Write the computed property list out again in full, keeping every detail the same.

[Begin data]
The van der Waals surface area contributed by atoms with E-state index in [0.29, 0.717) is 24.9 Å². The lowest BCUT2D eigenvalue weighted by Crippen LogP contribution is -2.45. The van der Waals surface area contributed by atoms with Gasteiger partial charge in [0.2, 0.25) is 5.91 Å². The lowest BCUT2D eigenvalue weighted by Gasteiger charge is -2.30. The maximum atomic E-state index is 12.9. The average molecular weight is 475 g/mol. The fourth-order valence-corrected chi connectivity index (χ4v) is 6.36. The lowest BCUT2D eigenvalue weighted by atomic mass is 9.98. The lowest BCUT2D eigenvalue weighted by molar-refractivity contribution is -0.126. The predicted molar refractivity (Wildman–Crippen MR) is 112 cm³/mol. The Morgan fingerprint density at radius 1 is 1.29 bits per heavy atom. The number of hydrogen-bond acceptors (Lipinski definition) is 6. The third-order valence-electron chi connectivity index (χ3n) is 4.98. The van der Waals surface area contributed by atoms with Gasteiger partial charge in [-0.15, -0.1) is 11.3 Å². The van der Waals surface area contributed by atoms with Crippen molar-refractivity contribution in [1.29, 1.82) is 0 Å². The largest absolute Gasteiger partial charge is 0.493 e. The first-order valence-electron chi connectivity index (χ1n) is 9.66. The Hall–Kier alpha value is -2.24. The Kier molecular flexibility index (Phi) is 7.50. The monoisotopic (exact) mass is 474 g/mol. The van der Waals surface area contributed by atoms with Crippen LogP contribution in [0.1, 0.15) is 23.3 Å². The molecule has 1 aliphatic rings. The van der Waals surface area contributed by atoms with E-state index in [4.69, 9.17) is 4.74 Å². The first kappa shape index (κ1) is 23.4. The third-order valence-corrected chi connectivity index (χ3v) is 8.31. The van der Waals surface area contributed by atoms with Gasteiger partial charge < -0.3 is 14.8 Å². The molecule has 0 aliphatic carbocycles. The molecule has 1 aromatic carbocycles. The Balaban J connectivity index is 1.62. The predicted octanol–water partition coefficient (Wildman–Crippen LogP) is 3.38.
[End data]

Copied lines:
The van der Waals surface area contributed by atoms with E-state index in [0.29, 0.717) is 24.9 Å². The lowest BCUT2D eigenvalue weighted by Crippen LogP contribution is -2.45. The van der Waals surface area contributed by atoms with Gasteiger partial charge in [0.2, 0.25) is 5.91 Å². The lowest BCUT2D eigenvalue weighted by Gasteiger charge is -2.30. The maximum atomic E-state index is 12.9. The average molecular weight is 475 g/mol. The fourth-order valence-corrected chi connectivity index (χ4v) is 6.36. The lowest BCUT2D eigenvalue weighted by atomic mass is 9.98. The lowest BCUT2D eigenvalue weighted by molar-refractivity contribution is -0.126. The predicted molar refractivity (Wildman–Crippen MR) is 112 cm³/mol. The Morgan fingerprint density at radius 1 is 1.29 bits per heavy atom. The number of hydrogen-bond acceptors (Lipinski definition) is 6. The third-order valence-electron chi connectivity index (χ3n) is 4.98. The van der Waals surface area contributed by atoms with Gasteiger partial charge in [-0.15, -0.1) is 11.3 Å². The van der Waals surface area contributed by atoms with Crippen molar-refractivity contribution in [1.29, 1.82) is 0 Å². The largest absolute Gasteiger partial charge is 0.493 e. The first-order valence-electron chi connectivity index (χ1n) is 9.66. The Hall–Kier alpha value is -2.24. The Kier molecular flexibility index (Phi) is 7.50. The monoisotopic (exact) mass is 474 g/mol. The van der Waals surface area contributed by atoms with Crippen LogP contribution in [0.1, 0.15) is 23.3 Å². The molecule has 1 aliphatic rings. The van der Waals surface area contributed by atoms with E-state index in [4.69, 9.17) is 4.74 Å². The first kappa shape index (κ1) is 23.4. The third-order valence-corrected chi connectivity index (χ3v) is 8.31. The van der Waals surface area contributed by atoms with Gasteiger partial charge < -0.3 is 14.8 Å². The molecule has 0 aliphatic carbocycles. The molecule has 1 aromatic carbocycles. The Balaban J connectivity index is 1.62. The predicted octanol–water partition coefficient (Wildman–Crippen LogP) is 3.38.